The general objective of this Annex is to identify and demonstrate cost-effective strategies for waste heat management using advanced TES. New knowledge will be generated with regards to:
- The potential for advanced TES to minimize process waste heat through better process integration, enabling the use of waste heat for internal heating demands or cooling demands (via heat driven cooling).
- The potential for advanced TES to cost-effectively increase waste heat driven power generation in industrial applications.
- The potential for advanced TES to enable external use of heat from industrial-scale processes through effective thermal energy distribution.
- The potential for advanced TES to increase the utilization of waste heat in vehicles like on-board cooling and minimization of cold-start.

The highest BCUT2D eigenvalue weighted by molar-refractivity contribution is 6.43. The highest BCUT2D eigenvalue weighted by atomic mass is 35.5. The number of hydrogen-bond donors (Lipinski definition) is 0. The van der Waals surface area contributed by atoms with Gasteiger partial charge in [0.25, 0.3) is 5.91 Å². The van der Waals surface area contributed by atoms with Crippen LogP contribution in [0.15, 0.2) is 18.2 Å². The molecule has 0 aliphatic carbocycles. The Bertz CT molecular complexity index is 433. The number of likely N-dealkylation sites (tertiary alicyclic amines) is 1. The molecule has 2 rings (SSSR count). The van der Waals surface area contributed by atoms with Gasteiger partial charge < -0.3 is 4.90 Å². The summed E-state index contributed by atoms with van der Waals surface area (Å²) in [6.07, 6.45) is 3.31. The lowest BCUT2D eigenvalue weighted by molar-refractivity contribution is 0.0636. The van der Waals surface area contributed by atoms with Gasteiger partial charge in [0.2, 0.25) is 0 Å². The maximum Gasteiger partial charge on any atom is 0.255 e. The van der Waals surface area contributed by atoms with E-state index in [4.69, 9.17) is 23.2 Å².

- The potential for advanced TES to increase the use of waste cooling (e.g., the large cooling potential associated with LNG regasification) and free cooling for comfort cooling applications.
Thus, a sub-goal of this proposed annex is to really dig into the waste heat utilization issue from a very broad perspective, and show the great potential for using advanced TES towards reaching a resource efficient energy system where waste heat (and cold) is minimized. This has a good potential for attracting a large number of participants from a variety of disciplines and levels of R&D (basic research to commercial systems).